medwireNews: The majority of people with anti-cyclic citrullinated peptide (CCP)2 antibodies and musculoskeletal symptoms without clinical synovitis have a period of subclinical synovitis that precedes inflammatory arthritis, research shows.
This preclinical period may be predicted by the presence of anti-CCP3 antibodies, suggesting that identifying patients with musculoskeletal symptoms who are positive for both anti-CCP2 and anti-CCP3 but with no clinical synovitis “may represent the optimal ‘window of opportunity’ for intervention to prevent joint disease,” write Paul Emery (University of Leeds, UK) and co-authors in Rheumatology.
Emery and team reviewed ultrasound scans from 97 such individuals, defined as CCP2+ at-risk, who ultimately progressed to inflammatory arthritis.
Of these, 77.3% had ultrasound subclinical synovitis, which was first detected a median of 26.5 weeks before the development of inflammatory arthritis.
The wrist was the most common location for subclinical synovitis, with 60.0% of affected participants positive at this site, followed by metacarpophalangeal joints (40.0%), metatarsophalangeal joints (29.3%), proximal interphalangeal joints (22.7%), knees (8.0%), and elbows and ankles (1.3% each).
The researchers then reviewed longitudinal ultrasounds from 220 CCP2+ at-risk individuals who had no baseline ultrasound abnormalities and found that 31.4% subsequently developed ultrasound synovitis, at a median of 56.4 weeks from baseline after a median of two ultrasound scans. These patients had a median of two joints affected.
Multivariate analyses revealed that the presence of anti-CCP3 antibodies was the only variable significantly associated with the development of ultrasound synovitis, with an odds ratio of 4.75.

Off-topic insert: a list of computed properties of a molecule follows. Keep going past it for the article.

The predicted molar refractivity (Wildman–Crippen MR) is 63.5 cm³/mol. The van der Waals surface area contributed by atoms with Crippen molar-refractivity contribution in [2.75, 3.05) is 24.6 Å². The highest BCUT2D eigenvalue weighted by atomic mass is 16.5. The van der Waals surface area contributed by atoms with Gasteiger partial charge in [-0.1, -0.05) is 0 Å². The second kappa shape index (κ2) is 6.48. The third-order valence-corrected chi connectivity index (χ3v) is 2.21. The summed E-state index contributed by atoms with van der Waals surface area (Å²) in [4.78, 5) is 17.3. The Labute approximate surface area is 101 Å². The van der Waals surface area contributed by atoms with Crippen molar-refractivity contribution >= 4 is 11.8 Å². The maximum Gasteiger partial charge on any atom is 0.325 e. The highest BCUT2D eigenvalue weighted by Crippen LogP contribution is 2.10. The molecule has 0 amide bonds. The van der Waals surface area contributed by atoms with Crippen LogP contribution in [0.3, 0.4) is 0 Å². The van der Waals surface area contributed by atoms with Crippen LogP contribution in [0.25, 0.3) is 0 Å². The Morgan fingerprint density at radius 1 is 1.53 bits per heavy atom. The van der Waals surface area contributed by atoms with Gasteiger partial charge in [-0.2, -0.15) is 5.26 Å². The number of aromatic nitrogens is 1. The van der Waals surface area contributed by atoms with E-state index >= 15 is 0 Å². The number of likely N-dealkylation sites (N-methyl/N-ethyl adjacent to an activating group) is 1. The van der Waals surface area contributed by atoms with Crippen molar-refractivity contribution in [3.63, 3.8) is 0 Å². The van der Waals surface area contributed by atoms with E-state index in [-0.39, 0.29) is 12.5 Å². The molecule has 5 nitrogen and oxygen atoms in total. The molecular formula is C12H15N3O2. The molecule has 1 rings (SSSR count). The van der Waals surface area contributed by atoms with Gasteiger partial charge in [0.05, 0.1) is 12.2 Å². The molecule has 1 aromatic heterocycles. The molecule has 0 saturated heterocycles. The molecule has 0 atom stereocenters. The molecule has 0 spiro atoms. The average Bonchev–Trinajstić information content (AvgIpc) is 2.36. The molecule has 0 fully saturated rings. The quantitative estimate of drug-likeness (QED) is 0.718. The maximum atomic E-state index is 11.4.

Indeed, 18.9% and 34.2% of individuals positive for both anti-CCP2 and anti-CCP3 antibodies developed subclinical synovitis at 1 and 2 years, respectively.
This was significantly higher than the corresponding rates of 6.4% and 10.1% observed among the people who were positive for anti-CCP2 but negative for anti-CCP3.
Of note, neither the presence of a high level of anti-CCP2 antibodies nor that of rheumatoid factor predicted the development of ultrasound subclinical synovitis.
Emery et al conclude that the majority of CCP2+ at-risk individuals who progress to inflammatory arthritis go through a stage of ultrasound subclinical joint inflammation that represents “a distinct and important stage of the RA [rheumatoid arthritis] ‘continuum’.”
They add: “Anti-CCP3 antibodies have a potential role in the identification of CCP2+ individuals who are about to develop clinical or subclinical RA-related joint inflammation (i.e., before the ‘second hit’ in RA pathogenesis occurs).”
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